Jettisoning faith, culture and identity to serve the Crown: Elizabethan grant of land and title to Florence Fitzpatrick, 3rd baron of Upper Ossory, 1581

Published in Early Modern History (1500–1700), Features, Gaelic Ireland, Issue 3 (May/June 2011), Volume 19

88_small_1303995246Painstakingly hand-painted on almost three square metres of vellum, the Fitzpatrick manuscript is written in Latin and decorated with ornate depictions of English fruits, flowers, insects and woodland creatures, redolent of Tudor propaganda depicting a providential reign, in harmony with nature, God and the English people.
The evolution of the Fitzpatrick dynasty, hereditary lords of Upper Ossory, during the second half of the sixteenth century serves as a remarkable example of the fluidity of ethnic identity among the Gaelic landowning élite when faced with the determination of the Tudor Crown to ‘make Ireland British’. Under the terms of the Crown’s surrender and regrant policy, the Irish chiefs were given the opportunity to retain their ancient privileges, albeit as vassals in a scrupulously English aristocracy, and were expected to submit to, and relentlessly promote, English culture and conventions, as part of a larger attempt at ‘civilising’ the Irish.
Gaelic chieftain Brian MacGiolla Phádraig of Upper Ossory, a Gaelic kingdom comprising parts of modern-day Kilkenny and south Laois, was the first Gaelic noble to abandon his native title, in the process taking the Anglicised name Barnaby Fitzpatrick, in 1541. As a demonstration of his loyalty to the English Crown, he sent his son, also named Barnaby, to the royal court in 1543; bizarrely for the son of an obscure Gaelic chief, the young Barnaby subsequently become one of King Edward’s nine official ‘henchmen’, the most intimate circle of youths attendant on the king—even serving as his official ‘whipping boy’, liable to the physical beatings that the king’s tutors would have inflicted upon Edward but for his royal personage.
Barnaby subsequently returned to Ireland to help impose English rule on his Gaelic kin and served as protector of the New English planters in the midlands, quelling the rebellion of the native Irish clans of O’More and O’Connor in 1563–4, despite his father’s kinsmen fighting alongside his Gaelic co-religionists. In addition to quelling unrest among the Gaelic chiefs, however, low-level warfare simultaneously broke out between the ‘upstart’ Fitzpatricks and the powerful Norman dynasty the Butlers of Ormond. The Butlers had long been one of the leading Old English ruling families in Ireland and resented the favour and newly acquired prestige of the previously obscure MacGiolla Phádraigs. To complicate matters further, Barnaby Fitzpatrick and the head of the Butler family, Thomas Butler, 10th earl of Ormond, were first cousins and had been reared together at the English royal court. Resentful of his social eclipse by his cousin and determined to put his traditional inferior in his place, Butler kidnapped his cousin’s wife and son in 1571, forcing Barnaby to pay a large ransom.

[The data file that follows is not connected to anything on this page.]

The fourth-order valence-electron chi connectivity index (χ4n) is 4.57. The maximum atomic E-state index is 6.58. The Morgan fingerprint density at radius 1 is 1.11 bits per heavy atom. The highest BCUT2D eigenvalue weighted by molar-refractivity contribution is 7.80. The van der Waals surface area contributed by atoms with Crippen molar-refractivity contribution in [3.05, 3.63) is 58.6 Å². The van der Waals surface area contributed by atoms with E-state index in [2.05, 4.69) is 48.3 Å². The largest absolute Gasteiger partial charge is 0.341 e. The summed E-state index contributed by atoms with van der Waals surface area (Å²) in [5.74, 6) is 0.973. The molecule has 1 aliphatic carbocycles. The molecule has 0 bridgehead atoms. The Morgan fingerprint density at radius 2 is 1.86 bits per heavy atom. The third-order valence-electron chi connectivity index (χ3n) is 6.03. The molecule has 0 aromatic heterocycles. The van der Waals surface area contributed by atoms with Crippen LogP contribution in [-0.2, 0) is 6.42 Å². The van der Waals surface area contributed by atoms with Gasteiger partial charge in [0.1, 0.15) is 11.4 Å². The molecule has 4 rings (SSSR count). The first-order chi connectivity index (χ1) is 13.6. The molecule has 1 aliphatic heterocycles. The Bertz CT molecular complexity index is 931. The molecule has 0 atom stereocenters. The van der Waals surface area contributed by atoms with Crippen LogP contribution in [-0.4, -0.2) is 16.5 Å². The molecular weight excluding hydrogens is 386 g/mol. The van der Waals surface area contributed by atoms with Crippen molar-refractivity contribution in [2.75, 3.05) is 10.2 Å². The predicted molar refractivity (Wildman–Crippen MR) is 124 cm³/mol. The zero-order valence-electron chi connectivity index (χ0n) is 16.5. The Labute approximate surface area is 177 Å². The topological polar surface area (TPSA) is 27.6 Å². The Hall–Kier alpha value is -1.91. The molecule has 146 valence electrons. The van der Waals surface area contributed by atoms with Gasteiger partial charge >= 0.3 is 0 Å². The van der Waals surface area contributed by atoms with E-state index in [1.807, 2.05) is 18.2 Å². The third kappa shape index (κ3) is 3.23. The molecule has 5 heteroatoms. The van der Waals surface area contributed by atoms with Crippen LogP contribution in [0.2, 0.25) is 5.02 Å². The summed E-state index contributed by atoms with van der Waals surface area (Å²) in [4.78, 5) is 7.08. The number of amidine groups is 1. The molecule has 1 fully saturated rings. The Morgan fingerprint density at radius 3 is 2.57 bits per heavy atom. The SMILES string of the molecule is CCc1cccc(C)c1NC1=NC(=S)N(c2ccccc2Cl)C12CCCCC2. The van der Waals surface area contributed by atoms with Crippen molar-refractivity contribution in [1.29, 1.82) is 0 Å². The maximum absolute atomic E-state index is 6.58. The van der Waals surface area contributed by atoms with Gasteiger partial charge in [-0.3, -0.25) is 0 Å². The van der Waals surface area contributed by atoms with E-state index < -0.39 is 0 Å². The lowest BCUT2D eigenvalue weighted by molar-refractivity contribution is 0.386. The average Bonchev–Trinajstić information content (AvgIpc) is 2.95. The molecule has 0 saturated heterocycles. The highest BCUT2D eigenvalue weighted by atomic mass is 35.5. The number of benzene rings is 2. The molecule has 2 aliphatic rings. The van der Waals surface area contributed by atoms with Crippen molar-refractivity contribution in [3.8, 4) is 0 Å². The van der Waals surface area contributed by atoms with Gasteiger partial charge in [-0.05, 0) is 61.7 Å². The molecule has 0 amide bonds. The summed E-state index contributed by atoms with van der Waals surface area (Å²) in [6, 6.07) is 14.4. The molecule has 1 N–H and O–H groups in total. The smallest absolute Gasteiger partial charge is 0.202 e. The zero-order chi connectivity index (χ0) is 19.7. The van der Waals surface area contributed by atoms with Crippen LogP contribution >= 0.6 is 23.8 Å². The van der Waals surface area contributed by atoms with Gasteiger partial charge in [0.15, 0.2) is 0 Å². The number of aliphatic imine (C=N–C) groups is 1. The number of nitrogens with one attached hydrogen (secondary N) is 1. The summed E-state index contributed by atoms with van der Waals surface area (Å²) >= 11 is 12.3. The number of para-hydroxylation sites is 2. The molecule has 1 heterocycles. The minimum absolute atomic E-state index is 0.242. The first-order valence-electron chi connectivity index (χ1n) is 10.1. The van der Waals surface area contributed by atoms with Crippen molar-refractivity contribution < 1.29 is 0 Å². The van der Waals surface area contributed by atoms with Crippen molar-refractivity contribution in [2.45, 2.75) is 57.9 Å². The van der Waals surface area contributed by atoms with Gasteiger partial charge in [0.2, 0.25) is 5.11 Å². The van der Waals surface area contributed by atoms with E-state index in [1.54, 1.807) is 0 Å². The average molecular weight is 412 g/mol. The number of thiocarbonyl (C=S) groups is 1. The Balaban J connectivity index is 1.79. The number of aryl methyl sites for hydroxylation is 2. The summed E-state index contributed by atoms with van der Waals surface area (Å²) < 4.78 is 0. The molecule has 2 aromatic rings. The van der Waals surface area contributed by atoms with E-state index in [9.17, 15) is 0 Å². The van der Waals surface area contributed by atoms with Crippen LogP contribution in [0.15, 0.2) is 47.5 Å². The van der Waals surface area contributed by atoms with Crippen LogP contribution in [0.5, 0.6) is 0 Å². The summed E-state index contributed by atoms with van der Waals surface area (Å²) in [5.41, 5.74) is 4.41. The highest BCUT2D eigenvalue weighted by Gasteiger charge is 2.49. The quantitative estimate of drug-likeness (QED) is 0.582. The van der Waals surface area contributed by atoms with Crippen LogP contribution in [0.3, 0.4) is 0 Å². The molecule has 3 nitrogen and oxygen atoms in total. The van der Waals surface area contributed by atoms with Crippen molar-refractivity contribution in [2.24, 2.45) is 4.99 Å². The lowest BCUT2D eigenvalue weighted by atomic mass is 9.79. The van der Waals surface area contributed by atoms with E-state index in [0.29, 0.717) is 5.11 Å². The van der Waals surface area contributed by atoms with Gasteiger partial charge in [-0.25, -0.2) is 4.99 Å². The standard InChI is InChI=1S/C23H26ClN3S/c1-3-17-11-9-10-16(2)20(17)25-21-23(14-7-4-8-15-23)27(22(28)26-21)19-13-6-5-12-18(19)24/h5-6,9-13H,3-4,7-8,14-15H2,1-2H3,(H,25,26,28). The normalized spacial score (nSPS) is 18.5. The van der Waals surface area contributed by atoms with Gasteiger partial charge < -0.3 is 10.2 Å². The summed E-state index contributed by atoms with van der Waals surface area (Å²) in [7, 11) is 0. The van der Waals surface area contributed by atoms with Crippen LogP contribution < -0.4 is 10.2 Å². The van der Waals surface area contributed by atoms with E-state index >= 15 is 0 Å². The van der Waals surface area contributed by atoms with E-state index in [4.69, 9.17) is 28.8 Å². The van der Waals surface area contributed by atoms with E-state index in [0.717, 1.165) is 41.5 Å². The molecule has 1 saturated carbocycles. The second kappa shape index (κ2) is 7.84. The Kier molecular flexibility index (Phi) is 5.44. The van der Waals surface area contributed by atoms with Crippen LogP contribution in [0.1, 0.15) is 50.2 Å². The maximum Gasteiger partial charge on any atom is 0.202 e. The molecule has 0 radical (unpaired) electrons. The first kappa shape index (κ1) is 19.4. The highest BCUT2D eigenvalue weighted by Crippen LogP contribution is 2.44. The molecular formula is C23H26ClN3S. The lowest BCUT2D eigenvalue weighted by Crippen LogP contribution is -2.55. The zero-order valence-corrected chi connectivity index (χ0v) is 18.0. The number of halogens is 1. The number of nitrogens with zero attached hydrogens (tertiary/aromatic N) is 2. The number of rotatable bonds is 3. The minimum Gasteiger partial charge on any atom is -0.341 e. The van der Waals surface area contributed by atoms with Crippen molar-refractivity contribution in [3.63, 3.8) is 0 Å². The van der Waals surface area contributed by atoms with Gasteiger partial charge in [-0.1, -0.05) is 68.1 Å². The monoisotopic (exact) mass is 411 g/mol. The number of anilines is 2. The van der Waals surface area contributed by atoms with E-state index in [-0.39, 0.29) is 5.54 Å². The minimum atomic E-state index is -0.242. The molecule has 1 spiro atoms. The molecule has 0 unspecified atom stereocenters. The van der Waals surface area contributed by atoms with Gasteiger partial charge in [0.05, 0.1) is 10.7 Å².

Caught between the intrigues of their old clansmen among the Gaelic chiefs, the advances and confiscations of powerful New English settlers, and the power and prestige of the old Norman families, the kingdom of Upper Ossory formed a natural fault line and theatre of military operations in late sixteenth-century Ireland. The evolution of the Fitzpatricks’ political, religious and ethnic identity reflected their determination to enhance their power and prestige within the increasingly complex network of rival ethnic and political allegiances, and their adoption of English standards of ‘civilisation’ became a common survival tactic for other Gaelic families.
Their attainment of royal patronage, however, enshrined in this manuscript, came at a high price, and Barnaby died in isolation and ignominy following a spell of imprisonment imposed by the very same government for which he had jettisoned his faith, culture and identity. Distrusted by the English court after King Edward’s death, resented as a social inferior by the Norman élite at home and held in deep disdain as a traitor by his old kin among the Gaelic chiefs, Barnaby Fitzpatrick—whipping boy, henchman, soldier and chief—died as a collaborator in the eyes of the Irish in 1581.
A high-resolution image of this parchment is available, along with images of all the manuscripts featured in this series, on the National Library of Ireland’s flickr website, nlireland. HI


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